Chilean needle grass is regarded as one of the worst weeds in Australia and Murrindindi Shire’s property owners need to be vigilant to ensure it is kept in check.
Chilean needle grass usually flowers and sets seed from late September through to November. The flowering seed heads have a distinctive purplish colour and the seeds are very sharp at the point.
Murrindindi Shire Council’s Natural Environment and Climate Change Portfolio Councillor Rebecca Bowles said this tussocky perennial grass has earned its reputation as a ‘Weed of National Significance’ because of its invasiveness, its potential to spread, and its potentially disastrous economic and environmental impacts.
“Originating in South America as its name implies, this grass spreads quickly and can infest both our pasture and native grasslands,” Cr Bowles said.
“Our livestock can’t eat it and it can out-compete the other grass species we need on our land. According to the Australian Department of Environment and Heritage, this grass can decrease farm productivity by as much as 50% during summer and can contaminate farm produce.”
“It can also hurt stock. Chilean needle grass’ long and sharp seed head can corkscrew into fleece or muscle injuring stock and downgrading not only our wool quality, but also the animals’ skins and hides.”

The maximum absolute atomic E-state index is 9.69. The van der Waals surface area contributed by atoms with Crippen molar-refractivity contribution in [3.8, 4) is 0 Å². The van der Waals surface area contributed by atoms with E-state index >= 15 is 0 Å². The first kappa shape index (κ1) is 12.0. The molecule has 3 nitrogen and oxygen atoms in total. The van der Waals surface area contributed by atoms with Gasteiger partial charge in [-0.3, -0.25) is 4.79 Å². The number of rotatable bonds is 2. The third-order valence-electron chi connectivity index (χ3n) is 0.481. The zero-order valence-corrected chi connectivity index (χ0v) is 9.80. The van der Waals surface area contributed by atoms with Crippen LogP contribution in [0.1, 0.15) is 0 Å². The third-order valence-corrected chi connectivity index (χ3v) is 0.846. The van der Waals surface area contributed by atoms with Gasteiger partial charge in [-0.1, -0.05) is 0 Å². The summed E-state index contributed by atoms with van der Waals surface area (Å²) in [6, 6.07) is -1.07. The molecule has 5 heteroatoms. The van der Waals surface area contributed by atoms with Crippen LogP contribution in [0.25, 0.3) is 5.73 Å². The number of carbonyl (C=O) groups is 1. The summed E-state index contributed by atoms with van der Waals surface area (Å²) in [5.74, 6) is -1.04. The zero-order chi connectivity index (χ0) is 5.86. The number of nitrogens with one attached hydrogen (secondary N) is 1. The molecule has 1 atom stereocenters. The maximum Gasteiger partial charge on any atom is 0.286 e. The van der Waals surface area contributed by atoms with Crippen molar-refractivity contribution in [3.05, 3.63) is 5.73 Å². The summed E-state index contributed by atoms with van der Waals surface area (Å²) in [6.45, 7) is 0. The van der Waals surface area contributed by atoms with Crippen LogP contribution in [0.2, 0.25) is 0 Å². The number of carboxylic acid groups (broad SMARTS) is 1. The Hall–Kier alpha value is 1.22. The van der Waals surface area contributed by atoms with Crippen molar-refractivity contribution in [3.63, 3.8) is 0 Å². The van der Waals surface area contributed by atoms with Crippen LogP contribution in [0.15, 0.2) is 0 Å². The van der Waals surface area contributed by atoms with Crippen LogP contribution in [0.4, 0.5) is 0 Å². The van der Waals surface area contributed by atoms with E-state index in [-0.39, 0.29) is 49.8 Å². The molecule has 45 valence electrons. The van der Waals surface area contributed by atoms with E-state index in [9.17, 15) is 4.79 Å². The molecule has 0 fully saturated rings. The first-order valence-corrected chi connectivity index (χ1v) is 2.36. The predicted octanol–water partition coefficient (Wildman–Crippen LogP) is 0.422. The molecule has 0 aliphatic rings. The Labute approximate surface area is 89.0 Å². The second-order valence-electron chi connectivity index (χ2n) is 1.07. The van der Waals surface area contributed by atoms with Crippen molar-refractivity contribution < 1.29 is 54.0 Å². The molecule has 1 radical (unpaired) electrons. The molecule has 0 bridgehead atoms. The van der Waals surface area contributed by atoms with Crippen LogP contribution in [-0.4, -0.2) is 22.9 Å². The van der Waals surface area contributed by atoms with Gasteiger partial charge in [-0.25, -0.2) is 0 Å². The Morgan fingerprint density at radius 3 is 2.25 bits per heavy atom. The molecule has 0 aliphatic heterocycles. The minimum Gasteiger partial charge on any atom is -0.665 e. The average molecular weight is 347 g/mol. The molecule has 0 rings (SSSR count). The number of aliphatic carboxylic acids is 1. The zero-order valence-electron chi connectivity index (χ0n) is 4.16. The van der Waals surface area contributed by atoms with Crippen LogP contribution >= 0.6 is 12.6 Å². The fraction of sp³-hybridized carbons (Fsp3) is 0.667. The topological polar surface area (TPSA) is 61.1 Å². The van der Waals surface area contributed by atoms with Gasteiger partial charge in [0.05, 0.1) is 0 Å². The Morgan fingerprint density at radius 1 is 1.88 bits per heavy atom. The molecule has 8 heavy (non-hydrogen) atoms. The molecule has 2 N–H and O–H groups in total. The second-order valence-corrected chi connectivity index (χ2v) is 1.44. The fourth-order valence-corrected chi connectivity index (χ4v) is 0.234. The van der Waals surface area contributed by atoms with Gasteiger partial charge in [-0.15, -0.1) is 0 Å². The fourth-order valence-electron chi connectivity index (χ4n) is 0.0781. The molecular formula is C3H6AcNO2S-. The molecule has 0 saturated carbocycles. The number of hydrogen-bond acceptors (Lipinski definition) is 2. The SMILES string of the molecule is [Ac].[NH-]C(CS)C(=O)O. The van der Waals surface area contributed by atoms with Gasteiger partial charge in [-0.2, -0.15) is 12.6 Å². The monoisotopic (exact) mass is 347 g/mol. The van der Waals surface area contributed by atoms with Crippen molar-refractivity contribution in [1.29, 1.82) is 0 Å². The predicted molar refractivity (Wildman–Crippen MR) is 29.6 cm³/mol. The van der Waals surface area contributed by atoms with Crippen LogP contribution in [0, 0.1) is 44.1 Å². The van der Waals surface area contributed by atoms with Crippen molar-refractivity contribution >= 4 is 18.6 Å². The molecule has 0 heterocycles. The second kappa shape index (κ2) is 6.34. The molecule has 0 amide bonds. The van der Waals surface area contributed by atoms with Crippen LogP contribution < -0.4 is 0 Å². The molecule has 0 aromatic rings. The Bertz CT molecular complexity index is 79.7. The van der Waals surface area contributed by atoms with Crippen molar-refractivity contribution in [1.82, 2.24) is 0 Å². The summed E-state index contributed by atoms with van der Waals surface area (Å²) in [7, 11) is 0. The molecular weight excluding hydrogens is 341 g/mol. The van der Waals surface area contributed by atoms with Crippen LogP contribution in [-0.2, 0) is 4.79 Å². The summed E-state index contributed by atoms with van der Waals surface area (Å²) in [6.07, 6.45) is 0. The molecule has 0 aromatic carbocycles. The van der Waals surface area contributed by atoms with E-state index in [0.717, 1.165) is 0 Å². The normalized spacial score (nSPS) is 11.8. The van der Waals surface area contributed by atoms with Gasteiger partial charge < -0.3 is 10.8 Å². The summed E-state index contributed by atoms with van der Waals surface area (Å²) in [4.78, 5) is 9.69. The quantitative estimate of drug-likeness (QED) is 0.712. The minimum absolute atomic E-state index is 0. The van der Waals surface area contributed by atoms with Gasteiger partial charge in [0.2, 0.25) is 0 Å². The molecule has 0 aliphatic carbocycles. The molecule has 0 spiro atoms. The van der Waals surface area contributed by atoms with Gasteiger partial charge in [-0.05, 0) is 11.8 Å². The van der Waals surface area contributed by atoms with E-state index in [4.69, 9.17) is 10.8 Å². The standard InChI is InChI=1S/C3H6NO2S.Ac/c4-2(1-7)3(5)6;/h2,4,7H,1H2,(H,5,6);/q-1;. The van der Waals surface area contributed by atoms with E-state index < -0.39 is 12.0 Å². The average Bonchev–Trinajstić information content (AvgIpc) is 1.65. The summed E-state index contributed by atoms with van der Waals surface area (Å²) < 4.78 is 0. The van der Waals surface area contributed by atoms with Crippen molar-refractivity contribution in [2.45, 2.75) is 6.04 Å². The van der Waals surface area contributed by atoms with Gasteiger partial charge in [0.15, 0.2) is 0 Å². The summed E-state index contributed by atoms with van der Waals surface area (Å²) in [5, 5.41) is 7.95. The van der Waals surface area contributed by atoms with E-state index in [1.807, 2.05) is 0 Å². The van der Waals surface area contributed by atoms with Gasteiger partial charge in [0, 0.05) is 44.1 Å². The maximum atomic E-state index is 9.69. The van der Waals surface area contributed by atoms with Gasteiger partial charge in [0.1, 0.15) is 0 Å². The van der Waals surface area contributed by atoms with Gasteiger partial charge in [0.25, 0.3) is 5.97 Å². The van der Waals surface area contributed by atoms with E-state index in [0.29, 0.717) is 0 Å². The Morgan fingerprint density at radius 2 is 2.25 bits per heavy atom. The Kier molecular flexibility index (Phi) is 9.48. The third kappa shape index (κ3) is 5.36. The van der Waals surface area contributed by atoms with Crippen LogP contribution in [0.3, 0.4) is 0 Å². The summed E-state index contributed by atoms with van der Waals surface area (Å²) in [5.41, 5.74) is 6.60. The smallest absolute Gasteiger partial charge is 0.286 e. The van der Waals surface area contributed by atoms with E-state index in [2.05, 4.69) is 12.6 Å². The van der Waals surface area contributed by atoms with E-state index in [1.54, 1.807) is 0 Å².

Cr Bowles said one unique feature of the grass is that it also produces seeds along its stem and at the base of the plant – in addition to its panicle seeds (flower heads).
“Seed produced in three sites on the plant means that grazing or slashing alone will not adequately control this plant and an integrated approach which includes some chemical control is more likely to deliver a good result.”
Management options may include a combination of crop rotation, pasture sowing, herbicide control and grazing management.
“Given the weed’s ability to create persistent seed, we need to act quickly to eradicate any small newly-established infestations to stay on top of this weed,” Cr Bowles said.
“Prevention is always better than cure, and because it is so hardy and vigorous, our land holders need to know how to identify the grass early. This is easiest to do when it’s flowering.”
Cr Bowles said it was important to be able to distinguish the introduced Chilean needle grass from the native Austrostipa species (spear grasses).
“This grass needs bare ground to establish itself, so it’s important to ensure we maintain a competitive cover using a perennial pasture on our farmed land.
“If you see this weed in our grasslands, parks, or on our nature strips, please report it to Council,” added Cr Bowles.
For more information about Chilean Needle Grass, or for assistance with identifying it, please contact Murrindindi Shire Council’s Environment Officer on 5772 0333.